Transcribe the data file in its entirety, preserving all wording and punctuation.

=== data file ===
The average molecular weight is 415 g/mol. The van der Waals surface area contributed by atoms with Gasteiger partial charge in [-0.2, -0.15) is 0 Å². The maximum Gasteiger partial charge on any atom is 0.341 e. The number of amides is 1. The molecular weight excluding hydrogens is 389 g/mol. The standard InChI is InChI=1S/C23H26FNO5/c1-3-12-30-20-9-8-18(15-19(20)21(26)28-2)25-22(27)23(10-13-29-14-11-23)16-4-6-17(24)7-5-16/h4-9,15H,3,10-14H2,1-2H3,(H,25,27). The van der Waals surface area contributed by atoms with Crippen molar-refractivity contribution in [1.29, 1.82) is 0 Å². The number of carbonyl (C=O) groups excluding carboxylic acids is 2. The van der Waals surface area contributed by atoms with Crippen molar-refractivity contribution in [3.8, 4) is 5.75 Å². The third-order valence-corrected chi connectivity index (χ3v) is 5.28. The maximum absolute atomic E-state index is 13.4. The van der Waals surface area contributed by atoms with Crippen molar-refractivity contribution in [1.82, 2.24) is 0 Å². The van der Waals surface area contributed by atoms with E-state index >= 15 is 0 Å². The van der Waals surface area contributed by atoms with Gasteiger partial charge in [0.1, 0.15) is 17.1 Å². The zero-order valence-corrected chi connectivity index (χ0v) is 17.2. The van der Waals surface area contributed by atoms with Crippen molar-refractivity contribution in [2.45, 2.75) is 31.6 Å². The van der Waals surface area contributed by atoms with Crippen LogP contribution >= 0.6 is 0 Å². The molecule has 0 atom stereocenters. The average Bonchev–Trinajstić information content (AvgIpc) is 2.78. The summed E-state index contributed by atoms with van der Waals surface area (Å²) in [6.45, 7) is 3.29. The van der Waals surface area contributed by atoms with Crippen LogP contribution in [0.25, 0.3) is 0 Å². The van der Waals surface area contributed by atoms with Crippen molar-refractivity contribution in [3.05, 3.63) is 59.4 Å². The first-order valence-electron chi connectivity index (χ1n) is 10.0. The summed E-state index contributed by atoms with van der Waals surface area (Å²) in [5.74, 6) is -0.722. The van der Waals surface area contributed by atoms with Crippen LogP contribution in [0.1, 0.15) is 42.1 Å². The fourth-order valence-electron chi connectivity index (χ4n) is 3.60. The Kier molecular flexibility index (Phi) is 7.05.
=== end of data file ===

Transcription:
The average molecular weight is 415 g/mol. The van der Waals surface area contributed by atoms with Gasteiger partial charge in [-0.2, -0.15) is 0 Å². The maximum Gasteiger partial charge on any atom is 0.341 e. The number of amides is 1. The molecular weight excluding hydrogens is 389 g/mol. The standard InChI is InChI=1S/C23H26FNO5/c1-3-12-30-20-9-8-18(15-19(20)21(26)28-2)25-22(27)23(10-13-29-14-11-23)16-4-6-17(24)7-5-16/h4-9,15H,3,10-14H2,1-2H3,(H,25,27). The van der Waals surface area contributed by atoms with Crippen molar-refractivity contribution in [1.29, 1.82) is 0 Å². The number of carbonyl (C=O) groups excluding carboxylic acids is 2. The van der Waals surface area contributed by atoms with Crippen molar-refractivity contribution in [3.8, 4) is 5.75 Å². The third-order valence-corrected chi connectivity index (χ3v) is 5.28. The maximum absolute atomic E-state index is 13.4. The van der Waals surface area contributed by atoms with Crippen molar-refractivity contribution in [1.82, 2.24) is 0 Å². The van der Waals surface area contributed by atoms with E-state index >= 15 is 0 Å². The van der Waals surface area contributed by atoms with Gasteiger partial charge in [0.1, 0.15) is 17.1 Å². The zero-order valence-corrected chi connectivity index (χ0v) is 17.2. The van der Waals surface area contributed by atoms with Crippen molar-refractivity contribution in [2.45, 2.75) is 31.6 Å². The van der Waals surface area contributed by atoms with Crippen LogP contribution >= 0.6 is 0 Å². The molecule has 0 atom stereocenters. The average Bonchev–Trinajstić information content (AvgIpc) is 2.78. The summed E-state index contributed by atoms with van der Waals surface area (Å²) in [6.45, 7) is 3.29. The van der Waals surface area contributed by atoms with Crippen LogP contribution in [0.25, 0.3) is 0 Å². The van der Waals surface area contributed by atoms with Crippen molar-refractivity contribution in [3.05, 3.63) is 59.4 Å². The first-order valence-electron chi connectivity index (χ1n) is 10.0. The summed E-state index contributed by atoms with van der Waals surface area (Å²) in [5.74, 6) is -0.722. The van der Waals surface area contributed by atoms with Crippen LogP contribution in [0.1, 0.15) is 42.1 Å². The fourth-order valence-electron chi connectivity index (χ4n) is 3.60. The Kier molecular flexibility index (Phi) is 7.05.